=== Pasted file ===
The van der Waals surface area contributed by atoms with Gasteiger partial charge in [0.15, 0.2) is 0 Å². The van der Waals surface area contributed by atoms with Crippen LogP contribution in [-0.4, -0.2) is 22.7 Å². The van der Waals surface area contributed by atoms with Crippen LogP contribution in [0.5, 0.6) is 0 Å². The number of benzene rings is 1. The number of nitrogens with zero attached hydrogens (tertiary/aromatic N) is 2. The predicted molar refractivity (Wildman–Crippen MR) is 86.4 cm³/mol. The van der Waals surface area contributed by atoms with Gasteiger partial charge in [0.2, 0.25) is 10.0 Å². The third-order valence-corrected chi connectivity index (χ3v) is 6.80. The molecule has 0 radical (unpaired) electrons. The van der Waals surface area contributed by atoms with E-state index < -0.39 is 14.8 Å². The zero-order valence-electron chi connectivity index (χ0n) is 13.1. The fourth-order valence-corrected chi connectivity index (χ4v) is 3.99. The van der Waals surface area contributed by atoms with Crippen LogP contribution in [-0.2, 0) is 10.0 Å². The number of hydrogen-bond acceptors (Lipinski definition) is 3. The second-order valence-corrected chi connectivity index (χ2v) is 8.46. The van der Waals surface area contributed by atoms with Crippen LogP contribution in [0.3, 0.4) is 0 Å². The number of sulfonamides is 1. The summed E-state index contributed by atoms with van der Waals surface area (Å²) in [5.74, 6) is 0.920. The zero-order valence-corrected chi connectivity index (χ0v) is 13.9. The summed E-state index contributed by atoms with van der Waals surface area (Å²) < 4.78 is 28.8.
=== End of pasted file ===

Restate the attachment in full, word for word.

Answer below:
The van der Waals surface area contributed by atoms with Gasteiger partial charge in [0.15, 0.2) is 0 Å². The van der Waals surface area contributed by atoms with Crippen LogP contribution in [-0.4, -0.2) is 22.7 Å². The van der Waals surface area contributed by atoms with Crippen LogP contribution in [0.5, 0.6) is 0 Å². The number of benzene rings is 1. The number of nitrogens with zero attached hydrogens (tertiary/aromatic N) is 2. The predicted molar refractivity (Wildman–Crippen MR) is 86.4 cm³/mol. The van der Waals surface area contributed by atoms with Gasteiger partial charge in [0.2, 0.25) is 10.0 Å². The third-order valence-corrected chi connectivity index (χ3v) is 6.80. The molecule has 0 radical (unpaired) electrons. The van der Waals surface area contributed by atoms with E-state index < -0.39 is 14.8 Å². The zero-order valence-electron chi connectivity index (χ0n) is 13.1. The fourth-order valence-corrected chi connectivity index (χ4v) is 3.99. The van der Waals surface area contributed by atoms with Crippen LogP contribution in [-0.2, 0) is 10.0 Å². The number of hydrogen-bond acceptors (Lipinski definition) is 3. The second-order valence-corrected chi connectivity index (χ2v) is 8.46. The van der Waals surface area contributed by atoms with Crippen LogP contribution in [0.3, 0.4) is 0 Å². The number of sulfonamides is 1. The summed E-state index contributed by atoms with van der Waals surface area (Å²) in [5.74, 6) is 0.920. The zero-order valence-corrected chi connectivity index (χ0v) is 13.9. The summed E-state index contributed by atoms with van der Waals surface area (Å²) < 4.78 is 28.8.